(b) air deflection means shaped and dimensioned to deflect cooled air from said selected direction of travel such that said deflected air generates forces acting on at least a portion of said condensed water on said coil means to assist in moving said water over said coil means; and,
(c) means for imparting motive force to air such that said air flows toward said entrance side, over said coil means, away from said exit side, and is deflected by said deflection means to assist in moving said water over said coil means.
2. The dehumidifier of claim 1 wherein said motive force imparting means includes pulling means for generating static pressure in the range of 0.5 to 3.0 inches of water to pull air from said first side, over said coil means, and away from said exit side toward said pulling means.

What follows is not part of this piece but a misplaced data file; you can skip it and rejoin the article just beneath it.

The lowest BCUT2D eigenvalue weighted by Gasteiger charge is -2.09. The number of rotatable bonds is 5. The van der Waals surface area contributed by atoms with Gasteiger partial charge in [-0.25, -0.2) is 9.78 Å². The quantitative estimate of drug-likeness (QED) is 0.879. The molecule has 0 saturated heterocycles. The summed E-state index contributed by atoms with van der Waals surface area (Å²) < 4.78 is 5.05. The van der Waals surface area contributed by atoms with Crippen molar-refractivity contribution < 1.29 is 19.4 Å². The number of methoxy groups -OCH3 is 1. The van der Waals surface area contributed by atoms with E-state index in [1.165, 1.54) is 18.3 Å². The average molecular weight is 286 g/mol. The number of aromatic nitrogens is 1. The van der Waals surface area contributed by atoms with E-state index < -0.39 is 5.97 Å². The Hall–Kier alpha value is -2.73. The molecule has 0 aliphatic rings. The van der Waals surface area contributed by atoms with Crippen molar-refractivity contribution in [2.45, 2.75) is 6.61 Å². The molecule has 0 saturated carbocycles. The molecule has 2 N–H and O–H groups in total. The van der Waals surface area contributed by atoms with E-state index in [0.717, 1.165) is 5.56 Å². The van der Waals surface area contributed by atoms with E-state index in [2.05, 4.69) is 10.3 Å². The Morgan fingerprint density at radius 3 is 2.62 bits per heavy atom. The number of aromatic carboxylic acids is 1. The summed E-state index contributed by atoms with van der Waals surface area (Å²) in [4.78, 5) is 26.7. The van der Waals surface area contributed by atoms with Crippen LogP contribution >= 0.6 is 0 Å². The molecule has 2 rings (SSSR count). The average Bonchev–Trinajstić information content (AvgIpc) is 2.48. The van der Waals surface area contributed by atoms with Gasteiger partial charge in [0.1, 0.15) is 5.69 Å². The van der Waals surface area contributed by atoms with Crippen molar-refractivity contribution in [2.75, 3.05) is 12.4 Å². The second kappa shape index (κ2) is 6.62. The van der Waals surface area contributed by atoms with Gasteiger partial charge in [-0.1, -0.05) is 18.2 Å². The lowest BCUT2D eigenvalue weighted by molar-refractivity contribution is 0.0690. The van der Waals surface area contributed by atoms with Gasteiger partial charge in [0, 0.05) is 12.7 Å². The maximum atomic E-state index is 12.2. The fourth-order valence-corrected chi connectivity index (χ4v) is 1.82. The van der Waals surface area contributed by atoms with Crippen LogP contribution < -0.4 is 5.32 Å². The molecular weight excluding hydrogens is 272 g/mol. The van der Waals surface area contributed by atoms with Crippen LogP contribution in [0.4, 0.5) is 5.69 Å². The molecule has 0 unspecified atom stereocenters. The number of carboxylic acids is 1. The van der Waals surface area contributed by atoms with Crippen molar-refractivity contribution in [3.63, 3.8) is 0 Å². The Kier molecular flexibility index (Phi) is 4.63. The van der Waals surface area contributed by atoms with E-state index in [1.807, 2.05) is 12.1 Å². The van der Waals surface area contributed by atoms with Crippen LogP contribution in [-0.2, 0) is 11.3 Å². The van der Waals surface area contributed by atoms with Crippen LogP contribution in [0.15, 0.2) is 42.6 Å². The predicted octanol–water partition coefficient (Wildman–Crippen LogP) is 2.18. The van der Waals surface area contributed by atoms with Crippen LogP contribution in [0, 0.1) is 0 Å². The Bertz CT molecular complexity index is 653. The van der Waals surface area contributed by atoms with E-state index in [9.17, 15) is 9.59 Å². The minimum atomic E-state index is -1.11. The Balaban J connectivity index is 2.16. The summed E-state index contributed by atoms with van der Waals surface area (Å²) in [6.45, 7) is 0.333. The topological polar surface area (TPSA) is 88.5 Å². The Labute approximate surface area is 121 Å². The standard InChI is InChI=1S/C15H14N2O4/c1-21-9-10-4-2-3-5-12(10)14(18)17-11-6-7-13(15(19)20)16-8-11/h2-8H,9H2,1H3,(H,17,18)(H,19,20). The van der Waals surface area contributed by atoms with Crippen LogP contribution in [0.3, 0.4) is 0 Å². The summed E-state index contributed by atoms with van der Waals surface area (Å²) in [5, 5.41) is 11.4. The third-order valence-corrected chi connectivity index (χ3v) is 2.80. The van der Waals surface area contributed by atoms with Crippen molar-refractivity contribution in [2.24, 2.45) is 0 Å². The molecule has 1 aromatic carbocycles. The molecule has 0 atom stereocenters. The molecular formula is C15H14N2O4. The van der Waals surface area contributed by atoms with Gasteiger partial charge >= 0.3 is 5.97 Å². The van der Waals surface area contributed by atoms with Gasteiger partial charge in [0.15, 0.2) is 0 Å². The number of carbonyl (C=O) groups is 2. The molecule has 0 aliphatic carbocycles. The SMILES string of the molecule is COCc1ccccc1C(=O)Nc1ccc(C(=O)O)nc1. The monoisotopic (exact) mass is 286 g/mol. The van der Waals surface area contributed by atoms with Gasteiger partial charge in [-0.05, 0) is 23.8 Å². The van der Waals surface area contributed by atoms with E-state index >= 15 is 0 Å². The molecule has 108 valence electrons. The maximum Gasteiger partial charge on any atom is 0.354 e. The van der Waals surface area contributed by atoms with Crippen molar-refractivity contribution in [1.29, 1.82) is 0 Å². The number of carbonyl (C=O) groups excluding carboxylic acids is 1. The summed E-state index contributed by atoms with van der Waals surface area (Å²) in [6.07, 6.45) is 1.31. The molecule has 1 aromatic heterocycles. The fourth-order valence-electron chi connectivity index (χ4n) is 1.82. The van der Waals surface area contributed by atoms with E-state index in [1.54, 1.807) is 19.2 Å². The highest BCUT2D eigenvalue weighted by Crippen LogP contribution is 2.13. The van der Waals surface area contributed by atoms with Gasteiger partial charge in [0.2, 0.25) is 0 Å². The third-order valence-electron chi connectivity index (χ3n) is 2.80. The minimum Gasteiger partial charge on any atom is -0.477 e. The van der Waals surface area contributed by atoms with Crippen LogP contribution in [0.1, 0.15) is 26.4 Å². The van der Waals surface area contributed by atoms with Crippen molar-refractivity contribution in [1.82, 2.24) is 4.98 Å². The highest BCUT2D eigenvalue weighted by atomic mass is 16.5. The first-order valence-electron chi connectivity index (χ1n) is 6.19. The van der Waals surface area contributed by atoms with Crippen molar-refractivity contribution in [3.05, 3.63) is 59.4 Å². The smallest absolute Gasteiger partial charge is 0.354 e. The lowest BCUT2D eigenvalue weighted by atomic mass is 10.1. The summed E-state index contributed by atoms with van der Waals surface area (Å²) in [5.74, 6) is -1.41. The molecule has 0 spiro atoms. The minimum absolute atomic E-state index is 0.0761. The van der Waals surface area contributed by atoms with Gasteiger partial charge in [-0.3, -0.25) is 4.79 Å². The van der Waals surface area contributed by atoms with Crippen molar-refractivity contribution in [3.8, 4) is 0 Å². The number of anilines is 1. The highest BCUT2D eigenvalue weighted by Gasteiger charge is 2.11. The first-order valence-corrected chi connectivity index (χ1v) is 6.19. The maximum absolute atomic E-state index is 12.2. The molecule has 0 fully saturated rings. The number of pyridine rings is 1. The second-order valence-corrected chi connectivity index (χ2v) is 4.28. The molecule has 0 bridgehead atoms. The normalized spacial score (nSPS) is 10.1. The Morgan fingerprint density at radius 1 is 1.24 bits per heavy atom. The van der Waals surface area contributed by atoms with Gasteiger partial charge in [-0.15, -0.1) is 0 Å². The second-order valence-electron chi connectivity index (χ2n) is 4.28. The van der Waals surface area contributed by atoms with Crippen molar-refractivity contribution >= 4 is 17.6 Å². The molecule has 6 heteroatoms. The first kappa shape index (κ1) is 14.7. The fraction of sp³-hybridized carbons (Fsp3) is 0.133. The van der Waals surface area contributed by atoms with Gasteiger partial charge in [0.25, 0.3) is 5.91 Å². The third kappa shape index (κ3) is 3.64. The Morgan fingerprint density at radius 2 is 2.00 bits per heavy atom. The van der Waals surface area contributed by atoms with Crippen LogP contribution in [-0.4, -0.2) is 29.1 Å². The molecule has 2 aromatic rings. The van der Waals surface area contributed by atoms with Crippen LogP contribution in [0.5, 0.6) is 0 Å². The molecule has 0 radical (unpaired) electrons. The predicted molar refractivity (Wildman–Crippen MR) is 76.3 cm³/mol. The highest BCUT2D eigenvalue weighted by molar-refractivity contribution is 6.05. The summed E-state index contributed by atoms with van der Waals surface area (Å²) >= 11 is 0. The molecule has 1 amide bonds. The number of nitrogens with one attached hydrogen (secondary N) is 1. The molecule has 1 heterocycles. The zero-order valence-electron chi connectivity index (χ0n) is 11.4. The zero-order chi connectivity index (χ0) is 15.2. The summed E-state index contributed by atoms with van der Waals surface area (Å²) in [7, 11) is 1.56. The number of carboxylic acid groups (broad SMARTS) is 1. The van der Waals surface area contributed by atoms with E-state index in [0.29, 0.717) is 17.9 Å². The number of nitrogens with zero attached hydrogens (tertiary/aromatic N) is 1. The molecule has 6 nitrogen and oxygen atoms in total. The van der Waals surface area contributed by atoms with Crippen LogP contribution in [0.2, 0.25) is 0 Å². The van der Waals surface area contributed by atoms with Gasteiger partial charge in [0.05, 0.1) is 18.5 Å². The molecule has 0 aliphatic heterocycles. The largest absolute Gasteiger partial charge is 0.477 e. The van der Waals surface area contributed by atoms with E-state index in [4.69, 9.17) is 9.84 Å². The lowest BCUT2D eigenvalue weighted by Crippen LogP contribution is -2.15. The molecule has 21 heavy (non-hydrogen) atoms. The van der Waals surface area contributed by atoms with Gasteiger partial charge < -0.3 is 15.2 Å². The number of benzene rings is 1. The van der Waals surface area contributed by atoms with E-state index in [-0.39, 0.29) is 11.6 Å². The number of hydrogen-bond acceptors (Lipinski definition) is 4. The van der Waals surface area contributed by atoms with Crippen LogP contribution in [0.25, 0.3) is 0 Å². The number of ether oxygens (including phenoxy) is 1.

3. The dehumidifier of claim 2 including
(a) tray means positioned beneath said coil means for collecting condensed water moving toward and into said tray means; and,
(b) a sloped surface positioned above collected water in said tray means, at least a portion of said condensed water from said coil means contacting and traveling
(i) down said sloped surface in a direction away from said entrance side and from at least a portion of said coil means, and
(ii) into water collected in said tray means.
4. The dehumidifier of claim 1 including
(a) tray means positioned beneath said coil means for collecting condensed water moving toward and into said tray means; and,
(b) a sloped surface positioned above collected water in said tray means, at least a portion of said condensed water from said coil means contacting and traveling